Because prevention is better than cure
Type 2 diabetes is a disease that way back in 2009 already affected 2 million South Africans. That was over a decade ago so we can be sure that the numbers are far higher by now, many of whom are still undiagnosed.
The good thing is that Type 2 is positively influenced by diet and lifestyle changes.
In this article, we share risk factors for developing type 2 diabetes as well as natural ways to prevent it.
As always, if you have any concerns with your health or are taking any medications, please check with your doctor before making any drastic changes to your diet or lifestyle.
What is Type 2 diabetes?
According to the Center for Disease Control (CDC):
If you have type 2 diabetes, cells don’t respond normally to insulin; this is called insulin resistance. Your pancreas makes more insulin to try to get cells to respond. Eventually your pancreas can’t keep up, and your blood sugar rises, setting the stage for prediabetes and type 2 diabetes. High blood sugar is damaging to the body and can cause other serious health problems, such as heart disease, vision loss, and kidney disease.The CDC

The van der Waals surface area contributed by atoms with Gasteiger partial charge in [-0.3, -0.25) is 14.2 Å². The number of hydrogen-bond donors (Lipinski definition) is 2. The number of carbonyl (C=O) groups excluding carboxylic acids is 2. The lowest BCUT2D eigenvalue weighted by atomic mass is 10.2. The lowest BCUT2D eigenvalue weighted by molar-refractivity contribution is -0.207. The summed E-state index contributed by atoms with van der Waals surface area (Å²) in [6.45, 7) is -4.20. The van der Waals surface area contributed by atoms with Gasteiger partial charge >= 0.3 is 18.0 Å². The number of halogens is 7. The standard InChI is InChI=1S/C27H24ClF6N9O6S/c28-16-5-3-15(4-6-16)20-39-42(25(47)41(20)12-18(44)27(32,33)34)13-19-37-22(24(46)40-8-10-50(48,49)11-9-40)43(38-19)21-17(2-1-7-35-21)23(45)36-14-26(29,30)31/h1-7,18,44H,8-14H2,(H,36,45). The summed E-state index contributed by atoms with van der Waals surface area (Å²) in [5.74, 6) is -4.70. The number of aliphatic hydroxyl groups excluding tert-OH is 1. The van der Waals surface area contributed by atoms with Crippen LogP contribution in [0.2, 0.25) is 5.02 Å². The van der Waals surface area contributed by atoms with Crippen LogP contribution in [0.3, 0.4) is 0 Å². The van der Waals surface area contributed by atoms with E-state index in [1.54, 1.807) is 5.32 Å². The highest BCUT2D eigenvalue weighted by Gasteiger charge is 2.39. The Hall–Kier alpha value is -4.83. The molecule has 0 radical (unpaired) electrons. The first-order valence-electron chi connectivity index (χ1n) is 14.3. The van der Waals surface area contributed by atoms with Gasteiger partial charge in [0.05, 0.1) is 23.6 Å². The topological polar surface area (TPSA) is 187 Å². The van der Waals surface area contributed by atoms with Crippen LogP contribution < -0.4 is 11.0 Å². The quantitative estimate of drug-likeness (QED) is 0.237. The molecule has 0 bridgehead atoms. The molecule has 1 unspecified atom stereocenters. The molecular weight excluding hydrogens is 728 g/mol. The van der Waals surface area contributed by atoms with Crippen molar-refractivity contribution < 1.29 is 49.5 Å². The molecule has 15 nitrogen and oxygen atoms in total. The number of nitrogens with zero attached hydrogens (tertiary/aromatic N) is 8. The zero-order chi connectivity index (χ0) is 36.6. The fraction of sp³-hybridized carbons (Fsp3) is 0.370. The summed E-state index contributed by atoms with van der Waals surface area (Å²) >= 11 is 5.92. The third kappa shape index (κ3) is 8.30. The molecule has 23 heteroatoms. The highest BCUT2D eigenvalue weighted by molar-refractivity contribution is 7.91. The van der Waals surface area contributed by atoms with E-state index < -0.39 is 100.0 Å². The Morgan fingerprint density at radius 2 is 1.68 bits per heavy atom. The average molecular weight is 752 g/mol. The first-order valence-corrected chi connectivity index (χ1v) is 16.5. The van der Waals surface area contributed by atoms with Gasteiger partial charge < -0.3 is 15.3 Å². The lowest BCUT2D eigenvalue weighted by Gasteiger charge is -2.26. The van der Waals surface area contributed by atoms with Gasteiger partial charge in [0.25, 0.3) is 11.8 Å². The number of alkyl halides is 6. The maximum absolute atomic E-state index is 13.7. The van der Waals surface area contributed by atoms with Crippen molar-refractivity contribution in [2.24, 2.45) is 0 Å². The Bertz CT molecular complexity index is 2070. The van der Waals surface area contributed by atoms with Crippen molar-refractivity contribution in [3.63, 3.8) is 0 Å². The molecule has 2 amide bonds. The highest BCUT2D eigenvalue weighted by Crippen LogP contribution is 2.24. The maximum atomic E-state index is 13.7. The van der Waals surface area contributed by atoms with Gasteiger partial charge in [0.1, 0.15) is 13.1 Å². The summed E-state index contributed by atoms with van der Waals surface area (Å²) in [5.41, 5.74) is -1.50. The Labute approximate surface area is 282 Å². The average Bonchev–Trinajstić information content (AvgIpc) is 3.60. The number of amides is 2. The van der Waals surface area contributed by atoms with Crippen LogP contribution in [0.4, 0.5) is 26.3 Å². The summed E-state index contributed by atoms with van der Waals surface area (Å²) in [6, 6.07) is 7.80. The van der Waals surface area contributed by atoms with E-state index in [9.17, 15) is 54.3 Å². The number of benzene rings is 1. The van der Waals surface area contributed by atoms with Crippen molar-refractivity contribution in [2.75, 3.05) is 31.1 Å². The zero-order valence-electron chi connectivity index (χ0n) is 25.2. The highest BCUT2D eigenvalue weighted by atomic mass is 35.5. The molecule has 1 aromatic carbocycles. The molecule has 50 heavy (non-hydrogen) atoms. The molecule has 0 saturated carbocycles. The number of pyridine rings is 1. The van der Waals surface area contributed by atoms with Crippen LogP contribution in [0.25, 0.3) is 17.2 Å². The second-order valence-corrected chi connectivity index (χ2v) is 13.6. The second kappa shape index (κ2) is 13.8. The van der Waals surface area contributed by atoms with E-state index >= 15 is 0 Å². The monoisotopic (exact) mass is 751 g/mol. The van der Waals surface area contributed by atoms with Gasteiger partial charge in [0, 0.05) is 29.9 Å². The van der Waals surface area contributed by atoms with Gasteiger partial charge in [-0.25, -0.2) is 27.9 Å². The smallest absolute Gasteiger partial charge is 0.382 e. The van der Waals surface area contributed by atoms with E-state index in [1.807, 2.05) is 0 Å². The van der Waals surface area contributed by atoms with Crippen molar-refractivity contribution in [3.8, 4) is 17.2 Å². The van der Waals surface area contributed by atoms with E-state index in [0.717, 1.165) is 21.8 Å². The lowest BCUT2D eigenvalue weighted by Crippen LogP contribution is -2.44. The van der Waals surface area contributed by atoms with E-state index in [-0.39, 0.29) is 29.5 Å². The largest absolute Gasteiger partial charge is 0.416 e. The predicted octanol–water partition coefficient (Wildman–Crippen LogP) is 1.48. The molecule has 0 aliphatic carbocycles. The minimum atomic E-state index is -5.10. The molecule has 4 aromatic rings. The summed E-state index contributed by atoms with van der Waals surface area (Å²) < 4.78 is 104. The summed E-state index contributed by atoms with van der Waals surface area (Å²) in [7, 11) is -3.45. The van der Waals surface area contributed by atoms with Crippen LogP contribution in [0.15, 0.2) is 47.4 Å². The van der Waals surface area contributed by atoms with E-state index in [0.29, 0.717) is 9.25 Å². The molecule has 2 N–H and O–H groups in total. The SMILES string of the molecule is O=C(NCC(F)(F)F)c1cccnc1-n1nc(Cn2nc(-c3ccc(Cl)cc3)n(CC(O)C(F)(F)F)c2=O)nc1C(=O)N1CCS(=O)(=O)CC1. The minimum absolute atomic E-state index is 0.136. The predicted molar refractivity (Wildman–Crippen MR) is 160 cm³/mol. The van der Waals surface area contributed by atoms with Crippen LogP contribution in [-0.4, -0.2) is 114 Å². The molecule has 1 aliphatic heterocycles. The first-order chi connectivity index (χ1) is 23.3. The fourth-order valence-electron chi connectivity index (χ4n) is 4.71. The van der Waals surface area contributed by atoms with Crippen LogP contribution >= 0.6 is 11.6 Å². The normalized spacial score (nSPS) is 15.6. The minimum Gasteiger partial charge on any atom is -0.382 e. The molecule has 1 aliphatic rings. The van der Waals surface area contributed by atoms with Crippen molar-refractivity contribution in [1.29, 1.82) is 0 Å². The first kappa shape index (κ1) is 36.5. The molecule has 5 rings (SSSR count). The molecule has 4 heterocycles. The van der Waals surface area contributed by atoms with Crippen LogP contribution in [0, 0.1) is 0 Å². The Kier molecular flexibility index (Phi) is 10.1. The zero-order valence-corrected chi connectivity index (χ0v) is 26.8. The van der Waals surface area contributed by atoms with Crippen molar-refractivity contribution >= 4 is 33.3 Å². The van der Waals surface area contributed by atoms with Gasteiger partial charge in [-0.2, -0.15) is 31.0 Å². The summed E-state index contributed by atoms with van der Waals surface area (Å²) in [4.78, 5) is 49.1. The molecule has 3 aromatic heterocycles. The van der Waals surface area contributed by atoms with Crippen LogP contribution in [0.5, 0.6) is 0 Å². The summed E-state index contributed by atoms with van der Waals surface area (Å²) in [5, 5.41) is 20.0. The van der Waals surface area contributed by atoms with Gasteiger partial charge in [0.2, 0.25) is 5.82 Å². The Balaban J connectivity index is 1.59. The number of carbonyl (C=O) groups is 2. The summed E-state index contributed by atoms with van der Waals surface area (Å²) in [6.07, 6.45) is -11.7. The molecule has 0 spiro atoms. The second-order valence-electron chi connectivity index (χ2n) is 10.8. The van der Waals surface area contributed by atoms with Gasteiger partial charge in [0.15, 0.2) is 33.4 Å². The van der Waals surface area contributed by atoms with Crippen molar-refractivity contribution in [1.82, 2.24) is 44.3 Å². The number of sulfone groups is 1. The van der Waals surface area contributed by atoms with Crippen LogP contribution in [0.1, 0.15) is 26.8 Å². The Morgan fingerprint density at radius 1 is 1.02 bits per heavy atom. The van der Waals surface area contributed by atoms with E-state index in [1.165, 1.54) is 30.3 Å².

Who is at risk of developing type 2 diabetes?
There are some lifestyle factors that influence your chance of getting type 2 diabetes mellitus (T2DM). Luckily, many of these are within our control.
Extra body mass affects the body’s ability to utilise the hormone insulin.
“Anyone who is overweight and/or obese has some kind of insulin resistance, but diabetes only develops in those individuals who lack sufficient insulin secretion to match the degree of insulin resistance.”
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Older patients are at higher risk of developing diabetes. This is because they are less active than when they were younger. It’s important to exercise and stay active throughout your life to prevent developing diabetes.
Even though lifestyle factors play a role in developing type 2 diabetes, there is also a link with genetics. That being said, just because a family member has it, doesn’t automatically mean you will get it. However, individuals with a family history of diabetes must take more care in practising ways to prevent it.
People of African, Native Indian, Asian, Latin and Hispanic descent are at higher risk of developing diabetes.